11:58AM, Monday 24 June 2013
The sounds and smells of India were enjoyed at an art and culture show in the Nicholsons Centre in Maidenhead on Saturday.
The Fuhaar Indian Art and Culture Show was set to be divided between the shopping centre and High Street but due to the weather had to be held inside the centre.
Hundreds of people visited the art and crafts stalls, watched traditional music performances, enjoyed meditation classes and tucked into Indian food.
A fashion show for adults and children also took place and a rangoli (courtyard folk art) competition saw talented artists showcase their art skills.
Among the music and dance performances were Fusion Music by Sia Reddy, a Kashmiri folk dancer and a classical Kuchipudi dance by Siddhi Bhasale.
Organiser Renu Tank, of All Saints Avenue, was running it for the third year and said the response from shoppers to the show had been 'amazing' and audiences were huge.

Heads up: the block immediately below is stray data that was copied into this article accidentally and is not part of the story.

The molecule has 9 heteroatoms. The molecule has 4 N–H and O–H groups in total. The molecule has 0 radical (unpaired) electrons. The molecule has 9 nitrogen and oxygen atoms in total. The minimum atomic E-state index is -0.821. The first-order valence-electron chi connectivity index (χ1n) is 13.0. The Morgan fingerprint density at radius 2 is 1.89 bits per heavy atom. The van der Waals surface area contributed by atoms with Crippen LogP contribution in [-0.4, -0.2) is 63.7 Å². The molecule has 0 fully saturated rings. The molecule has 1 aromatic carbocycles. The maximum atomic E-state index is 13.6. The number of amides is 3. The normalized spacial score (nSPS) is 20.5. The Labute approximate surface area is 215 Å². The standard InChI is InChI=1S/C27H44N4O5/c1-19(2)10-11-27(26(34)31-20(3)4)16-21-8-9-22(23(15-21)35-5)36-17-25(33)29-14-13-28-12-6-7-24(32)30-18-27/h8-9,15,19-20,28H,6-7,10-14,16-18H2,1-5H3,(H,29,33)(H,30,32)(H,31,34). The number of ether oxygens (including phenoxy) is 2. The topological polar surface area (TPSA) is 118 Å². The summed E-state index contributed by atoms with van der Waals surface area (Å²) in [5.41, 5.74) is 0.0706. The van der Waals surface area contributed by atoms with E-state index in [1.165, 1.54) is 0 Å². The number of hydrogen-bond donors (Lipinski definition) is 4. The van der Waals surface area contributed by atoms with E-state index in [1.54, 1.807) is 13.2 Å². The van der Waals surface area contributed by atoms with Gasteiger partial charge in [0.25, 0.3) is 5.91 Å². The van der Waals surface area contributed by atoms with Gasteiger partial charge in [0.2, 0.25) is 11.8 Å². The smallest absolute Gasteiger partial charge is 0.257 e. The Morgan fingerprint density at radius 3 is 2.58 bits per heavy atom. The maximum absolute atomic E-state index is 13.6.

The 35-year-old, who organised it by herself, said she put it on to showcase and reflect different traditions and roots from regions across India.
The mother-of-one said: "I wanted to showcase the auspiciousness and simplicity of Indian culture to people.
"It comes from the heart and I just want people to enjoy it."
She also thanked Nicholsons Centre bosses who allowed at short notice for all the activities to be held inside due to the terrible weather.
Ranjana Nagi of Great Hill Crescent in Maidenhead had a stand at the event on Saturday to showcase designs for new venture Wordiful Art. She designs posters and canvases with religious meanings. The mum-of-two is a Hindu, born and brought up in UK.
Ranjana, who lives in Great Hill Crescent, is working with Lisa Long of Maidenhead-based typography company More Than Words. Ranjana works with Lisa on her ideas to design each piece individually and Lisa takes control of all printing
Pieces start from £25.
Paramedics were called to the scene of a medical emergency in Maidenhead on Monday morning (June 27).
A teenager who died after getting into difficulty in the Jubilee River has been described as a ‘gentle giant’ in a tribute from his school.